In many parts of the world, living in a trailer has gained a social stigma. We’re talking about a rectangular building placed on three wheels and towed to your preferred plot of land. It’s going to take a lot to break that social stigma, but this is a pretty sweet attempt.
PassivDom is an off-grid home. It sidesteps the electrical grid as well as water and sewer service. It’s marketed as utilizing revolutionary breakthrough in wall insulation which they claim makes it very easy to heat and cool. In addition to this self-sustaining angle, it taps into the tiny home movement with a footprint of just 36 m2 (4 m by 9 m; about
118 390 ft2 or 13′ by 30′).
For this to make sense you really need to get the “Autonomous” model, the only one that is designed for “off-grid” living and comes with solar panels and battery storage plus water storage and purification. That’ll set you back 59,900 € (about $63,461 USD) but hey, it does come with “high quality minimalistic furniture” which the best way we can think of to serve Ikea nesting instinct without saying the brand name. Yep, this ticks all the “marketing to millennials” boxes. We’re kind of surprised it’s not doing crowdfunding.
So where’s the hack? Obviously this is a hard sell at 1,664 €/m2 (
$538 $163/ft2). A project of this size and scope is well within the purview of a single, motivated hacker, and arguably a weekend project for a well-skilled team from a hackerspace. Tiny Houses started as a build-it yourself so that’s already solved. We’ve seen what it takes for hackers to add solar to their RVs, and experiments in home-built power walls. Water storage and purification is already solved and quite affordable at the home store.
Has anyone built their own off-grid tiny house? If so, let us know what went into it. If not, what are you waiting for?
A tired 1990 Chevy Lumina isn’t the platform one would normally pick for a custom build. When you’re drag boat racing team on a budget though, you use what you can get cheap. Normally small boats are launched and landed using a trailer and tow vehicle. [Ashley Ruf’s] team at Little John’s racing is launching her boat “Kwitchabitchin” with a bit more style.
The team started by cutting the Lumina in half. Since the Chevy is a front wheel drive platform, everything behind the driver is more or less along for the ride. The gas tank was relocated, and notched to receive the front of the boat. The team then added a quad tire trailer frame. The frame is connected to the car with a long hydraulic cylinder. When the boat is being launched or landed, the cylinder can extend far enough to get the boat floating.
You might be thinking that there is no way this is street legal, and you’d be right. The Lumina only gets the boat into and out of the water. The boat is then pulled all the way forward using the hydraulics. The boat/car pair is a then perfect fit inside the team’s racing travel trailer.
You can check out a video of the car at work after the break
Continue reading “Half a Chevy Becomes a Boat Launch”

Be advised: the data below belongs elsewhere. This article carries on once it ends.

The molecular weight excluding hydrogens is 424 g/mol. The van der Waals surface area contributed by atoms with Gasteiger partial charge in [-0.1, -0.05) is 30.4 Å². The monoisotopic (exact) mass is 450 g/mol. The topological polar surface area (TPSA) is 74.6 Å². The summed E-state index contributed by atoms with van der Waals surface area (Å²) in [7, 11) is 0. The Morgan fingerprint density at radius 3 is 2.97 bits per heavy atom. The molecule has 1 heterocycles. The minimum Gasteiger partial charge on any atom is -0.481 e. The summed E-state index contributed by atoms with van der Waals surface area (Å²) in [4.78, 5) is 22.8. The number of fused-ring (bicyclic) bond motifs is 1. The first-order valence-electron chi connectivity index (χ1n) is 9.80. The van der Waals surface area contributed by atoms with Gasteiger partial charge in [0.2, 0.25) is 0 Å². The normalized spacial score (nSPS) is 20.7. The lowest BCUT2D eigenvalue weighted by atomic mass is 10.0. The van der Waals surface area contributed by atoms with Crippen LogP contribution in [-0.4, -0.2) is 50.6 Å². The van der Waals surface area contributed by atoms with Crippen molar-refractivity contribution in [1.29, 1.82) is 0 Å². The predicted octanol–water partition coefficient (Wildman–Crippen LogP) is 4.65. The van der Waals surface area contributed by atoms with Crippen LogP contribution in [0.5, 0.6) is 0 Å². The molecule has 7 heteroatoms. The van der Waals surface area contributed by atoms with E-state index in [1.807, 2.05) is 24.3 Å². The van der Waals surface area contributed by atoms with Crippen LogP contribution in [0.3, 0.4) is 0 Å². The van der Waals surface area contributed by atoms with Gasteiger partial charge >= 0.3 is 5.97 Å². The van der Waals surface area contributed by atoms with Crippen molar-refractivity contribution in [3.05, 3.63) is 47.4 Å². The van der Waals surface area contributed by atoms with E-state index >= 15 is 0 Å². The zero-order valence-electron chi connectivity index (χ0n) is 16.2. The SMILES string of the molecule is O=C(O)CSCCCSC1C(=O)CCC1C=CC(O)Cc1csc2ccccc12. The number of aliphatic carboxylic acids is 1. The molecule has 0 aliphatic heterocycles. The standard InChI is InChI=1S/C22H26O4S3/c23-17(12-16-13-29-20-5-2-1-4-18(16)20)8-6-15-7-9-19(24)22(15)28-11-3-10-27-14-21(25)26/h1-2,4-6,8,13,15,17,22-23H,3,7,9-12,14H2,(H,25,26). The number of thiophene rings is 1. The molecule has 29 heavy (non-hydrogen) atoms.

They needed a place to stay on road trips and at music festivals. This teardrop camper certainly fits the bill. And it’s got a look that will make you proud to unfold yourself into the parking lot every morning.
Starting from a flat frame the camper skeleton was built up using plywood sides and cross pieces to help support the sweeping roof. It was then covered with 1/4″ Birch plywood which has enough flexibility to follow the contour. Inside you won’t find much in the way of frills, but the entire floor is a 4″ thick foam mattress which is a lot better that camping out. There’s a dome on top which can opens for ventilation and a hatch on the rear to carry some extras along on your adventure.
[Clement] and his friends were going on a long bike tour and needed a way to carry their gear along with them. They set to work and managed to build this cargo trailer from mostly reused materials.
The only part of this trailer that is reused junk is the connection mechanism that lets you attach it to just about any bike. That was made (presumably in a machine shop) to act as a removable pipe clamp, making it pretty quick to swap between different bikes. It has a universal joint welded to it so that the angle of the seat post won’t affect how the trailer rides.
A goose neck keeps the trailer far enough back to avoid getting in the way of the rear wheel. The mesh basket was made from parts of an old industrial machine. The rear wheel is attached with a swing-arm that has what looks like a rubber bumper to act as a shock absorber. But if you want to make sure a big bump doesn’t send your luggage flying, [Clement] included a picture at the bottom of his post showing a much nicer spring shock on a different bike trailer.
If you’re confused by the title of this post you must have missed the cargo bike that was recently featured.
[Imsolidstate] is working to add side turn signals to a trailer. These orange clearance lights are illuminated when the vehicle’s headlights are on to increase a long trailer’s visibility. They also blink along with the turn signals on the back of the trailer. A standard 6-pin lighting harness doesn’t support this functionality so the trick is to add them without altering the towing vehicle in any way. He’s using an ATtiny24 microprocessor to interpret the logic from the vehicle and then translate the turn signal and tail light data into a signal for the additional side indicators.